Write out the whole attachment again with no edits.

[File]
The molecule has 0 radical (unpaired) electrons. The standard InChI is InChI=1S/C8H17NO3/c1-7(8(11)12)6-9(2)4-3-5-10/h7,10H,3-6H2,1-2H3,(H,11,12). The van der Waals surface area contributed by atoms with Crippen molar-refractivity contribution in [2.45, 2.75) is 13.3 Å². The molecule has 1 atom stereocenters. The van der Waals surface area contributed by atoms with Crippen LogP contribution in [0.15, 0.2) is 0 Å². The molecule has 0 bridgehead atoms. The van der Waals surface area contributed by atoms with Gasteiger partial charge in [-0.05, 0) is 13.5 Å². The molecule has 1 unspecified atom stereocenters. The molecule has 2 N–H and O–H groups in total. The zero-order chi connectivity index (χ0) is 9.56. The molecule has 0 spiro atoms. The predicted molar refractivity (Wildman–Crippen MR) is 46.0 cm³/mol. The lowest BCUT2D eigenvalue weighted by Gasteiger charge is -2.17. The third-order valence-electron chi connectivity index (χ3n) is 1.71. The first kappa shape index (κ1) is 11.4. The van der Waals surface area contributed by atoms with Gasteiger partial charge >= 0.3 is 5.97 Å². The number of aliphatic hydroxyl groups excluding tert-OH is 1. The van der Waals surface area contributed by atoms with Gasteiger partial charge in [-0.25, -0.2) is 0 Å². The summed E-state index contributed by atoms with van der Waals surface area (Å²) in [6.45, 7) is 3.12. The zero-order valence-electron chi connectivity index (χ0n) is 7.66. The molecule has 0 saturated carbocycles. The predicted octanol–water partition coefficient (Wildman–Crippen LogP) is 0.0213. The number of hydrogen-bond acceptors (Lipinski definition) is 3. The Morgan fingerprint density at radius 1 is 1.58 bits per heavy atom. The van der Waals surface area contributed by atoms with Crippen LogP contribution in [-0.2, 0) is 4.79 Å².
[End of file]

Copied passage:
The molecule has 0 radical (unpaired) electrons. The standard InChI is InChI=1S/C8H17NO3/c1-7(8(11)12)6-9(2)4-3-5-10/h7,10H,3-6H2,1-2H3,(H,11,12). The van der Waals surface area contributed by atoms with Crippen molar-refractivity contribution in [2.45, 2.75) is 13.3 Å². The molecule has 1 atom stereocenters. The van der Waals surface area contributed by atoms with Crippen LogP contribution in [0.15, 0.2) is 0 Å². The molecule has 0 bridgehead atoms. The van der Waals surface area contributed by atoms with Gasteiger partial charge in [-0.05, 0) is 13.5 Å². The molecule has 1 unspecified atom stereocenters. The molecule has 2 N–H and O–H groups in total. The zero-order chi connectivity index (χ0) is 9.56. The molecule has 0 spiro atoms. The predicted molar refractivity (Wildman–Crippen MR) is 46.0 cm³/mol. The lowest BCUT2D eigenvalue weighted by Gasteiger charge is -2.17. The third-order valence-electron chi connectivity index (χ3n) is 1.71. The first kappa shape index (κ1) is 11.4. The van der Waals surface area contributed by atoms with Gasteiger partial charge >= 0.3 is 5.97 Å². The number of aliphatic hydroxyl groups excluding tert-OH is 1. The van der Waals surface area contributed by atoms with Gasteiger partial charge in [-0.25, -0.2) is 0 Å². The summed E-state index contributed by atoms with van der Waals surface area (Å²) in [6.45, 7) is 3.12. The zero-order valence-electron chi connectivity index (χ0n) is 7.66. The molecule has 0 saturated carbocycles. The predicted octanol–water partition coefficient (Wildman–Crippen LogP) is 0.0213. The number of hydrogen-bond acceptors (Lipinski definition) is 3. The Morgan fingerprint density at radius 1 is 1.58 bits per heavy atom. The van der Waals surface area contributed by atoms with Crippen LogP contribution in [-0.2, 0) is 4.79 Å².